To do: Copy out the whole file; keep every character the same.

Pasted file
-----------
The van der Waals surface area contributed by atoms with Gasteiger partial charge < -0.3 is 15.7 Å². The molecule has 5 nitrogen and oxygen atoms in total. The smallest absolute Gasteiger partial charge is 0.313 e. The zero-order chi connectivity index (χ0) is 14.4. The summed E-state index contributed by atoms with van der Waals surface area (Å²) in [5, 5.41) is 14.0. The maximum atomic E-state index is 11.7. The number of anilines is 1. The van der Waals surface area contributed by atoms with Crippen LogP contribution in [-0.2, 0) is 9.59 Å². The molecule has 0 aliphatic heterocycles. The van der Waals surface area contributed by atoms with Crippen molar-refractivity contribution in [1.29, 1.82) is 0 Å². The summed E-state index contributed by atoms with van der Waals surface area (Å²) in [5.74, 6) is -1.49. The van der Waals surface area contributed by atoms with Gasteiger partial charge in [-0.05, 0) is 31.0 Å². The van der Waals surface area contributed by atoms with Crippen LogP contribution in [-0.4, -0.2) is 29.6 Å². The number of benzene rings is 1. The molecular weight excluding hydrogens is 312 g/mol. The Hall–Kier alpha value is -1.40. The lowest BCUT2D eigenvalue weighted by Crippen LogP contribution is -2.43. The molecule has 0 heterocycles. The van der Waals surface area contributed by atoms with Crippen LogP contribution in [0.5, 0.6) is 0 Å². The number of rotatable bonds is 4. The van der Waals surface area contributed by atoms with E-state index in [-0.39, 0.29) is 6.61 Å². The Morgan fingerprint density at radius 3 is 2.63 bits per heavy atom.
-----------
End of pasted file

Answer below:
The van der Waals surface area contributed by atoms with Gasteiger partial charge < -0.3 is 15.7 Å². The molecule has 5 nitrogen and oxygen atoms in total. The smallest absolute Gasteiger partial charge is 0.313 e. The zero-order chi connectivity index (χ0) is 14.4. The summed E-state index contributed by atoms with van der Waals surface area (Å²) in [5, 5.41) is 14.0. The maximum atomic E-state index is 11.7. The number of anilines is 1. The van der Waals surface area contributed by atoms with Crippen LogP contribution in [-0.2, 0) is 9.59 Å². The molecule has 0 aliphatic heterocycles. The van der Waals surface area contributed by atoms with Crippen molar-refractivity contribution in [1.29, 1.82) is 0 Å². The summed E-state index contributed by atoms with van der Waals surface area (Å²) in [5.74, 6) is -1.49. The van der Waals surface area contributed by atoms with Gasteiger partial charge in [-0.05, 0) is 31.0 Å². The van der Waals surface area contributed by atoms with Crippen LogP contribution in [-0.4, -0.2) is 29.6 Å². The number of benzene rings is 1. The molecular weight excluding hydrogens is 312 g/mol. The Hall–Kier alpha value is -1.40. The lowest BCUT2D eigenvalue weighted by Crippen LogP contribution is -2.43. The molecule has 0 heterocycles. The van der Waals surface area contributed by atoms with Crippen LogP contribution in [0.5, 0.6) is 0 Å². The number of rotatable bonds is 4. The van der Waals surface area contributed by atoms with E-state index in [-0.39, 0.29) is 6.61 Å². The Morgan fingerprint density at radius 3 is 2.63 bits per heavy atom.